By Faith Cole
I cannot fully express my gratitude for the opportunity I had to study abroad in Santiago de Compostela, Spain this spring. Though those six weeks flew by more quickly than I could have imagined, I learned much more in that time than I could have in a classroom at home.
Santiago de Compostela is a wonderful town. With a population of 100,000, it was the perfect size to feel safe and be able to comfortably navigate the city (once I deciphered the maze-like streets of Zona Vieja) while still having plenty of concerts, festivals, museums, coffee shops and parks to explore.
One event that I remember particularly fondly as a genuine intercultural experience was attending Letras Galegas, a celebration of, and demonstration in support of Galician language. School was canceled, businesses were closed, and everyone got a day off to flock to Santiago, the capitol of Galicia. Displaying nationalist flags and political banners, the whole town marched through Zona Vieja and gathered in a plaza of the cathedral to hear poems recited, songs were sung, and a speech given, all in Galician. I enjoyed Letras Galegas because being surrounded by a language I haven’t studied reminded me of how much I enjoy learning languages and the passionate expression of Galician identity and nationalist sentiments reminded me of the complexity of cultural and social identities. I believe an awareness of such complexity is necessary to be a leader in the diverse communities I hope to learn, live, and work in.
Reflecting on my experience in Santiago, I would undoubtedly say the most valuable part of the program was living with a host family. I am beyond grateful to have had the opportunity to get to know the wonderful family that I did while living with them in Spain. We had countless interesting conversations during sobremesa that covered subjects ranging from family to music, to politics. After six weeks of unforgettable memories, we tearfully exchanged gifts and hugged goodbye. Without Josefa, Suso, Miguel, María, and their willingness to share so much with me, my time in Santiago would not have been nearly as valuable as it was.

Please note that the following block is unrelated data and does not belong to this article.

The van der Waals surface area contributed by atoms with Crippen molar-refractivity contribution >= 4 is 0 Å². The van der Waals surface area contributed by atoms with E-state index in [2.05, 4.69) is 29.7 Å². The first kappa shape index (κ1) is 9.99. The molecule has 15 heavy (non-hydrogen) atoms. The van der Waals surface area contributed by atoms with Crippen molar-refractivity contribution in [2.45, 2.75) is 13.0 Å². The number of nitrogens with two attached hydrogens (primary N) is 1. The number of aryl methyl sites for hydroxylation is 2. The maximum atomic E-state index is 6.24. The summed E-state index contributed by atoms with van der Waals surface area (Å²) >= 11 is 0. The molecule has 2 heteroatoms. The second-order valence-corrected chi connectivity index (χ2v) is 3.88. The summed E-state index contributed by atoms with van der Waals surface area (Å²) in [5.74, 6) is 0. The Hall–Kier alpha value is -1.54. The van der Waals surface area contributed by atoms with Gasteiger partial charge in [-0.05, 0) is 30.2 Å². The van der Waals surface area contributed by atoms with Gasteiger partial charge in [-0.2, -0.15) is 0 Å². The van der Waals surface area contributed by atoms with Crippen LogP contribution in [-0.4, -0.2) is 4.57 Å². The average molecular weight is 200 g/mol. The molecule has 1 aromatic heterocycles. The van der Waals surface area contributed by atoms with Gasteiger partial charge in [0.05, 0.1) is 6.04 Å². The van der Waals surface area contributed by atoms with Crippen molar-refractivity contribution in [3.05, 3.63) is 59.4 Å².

My UM classmates that I traveled with and studied within Santiago were also wonderful. Our group was large with many exciting, interesting people to spend time with. I had countless conversations in Tia Vincenta (our favorite cafebar), along El Camino (the pilgrimage route we studied and hiked a portion of), and in albergues (hostels along El Camino) from which I learned a lot about the life experiences of my fellow study abroad-ers. From these conversations, I learned how important it is to listen. Although we often do, you can never assume to know the reality of someone else’s experiences. From the conversations I had with my diverse, intelligent, inspired classmates I learned the importance of listening. For a leader who hopes to foster a creative, progressive community in which the experiences and skills of their coworkers are used to their full potential, the skill of listening and thereby knowing the limitations of one’s own experiences is necessary.
My entire study abroad experience was an array of lessons and exercises in getting to know a nation, a community, and individuals in all their complexities. I was constantly reminded that there is always more to learn; a humbling fact I hope to keep in mind in every leadership position that I work in.
I have many people to thank for the lessons I learned and the wonderful memories that I now cherish from my time in Spain: my parents, for always encouraging me to broaden my horizons and for fueling my curiosity about the world; my professors at the University of Michigan for helping me improve my Spanish skills and for inspiring a passion for language; the program coordinators in the CGIS office and at the Universidad de Santiago de Compostela for their logistical work behind the scenes; the generous organizations that provided funding making an otherwise extremely costly experience accessible; my wonderful classmates that I now call friends for making the experience one to remember; and, of course, my host family for welcoming me into their home and sharing so much with me. ¡Gracias a todos por las experiencias y los buenos recuerdos!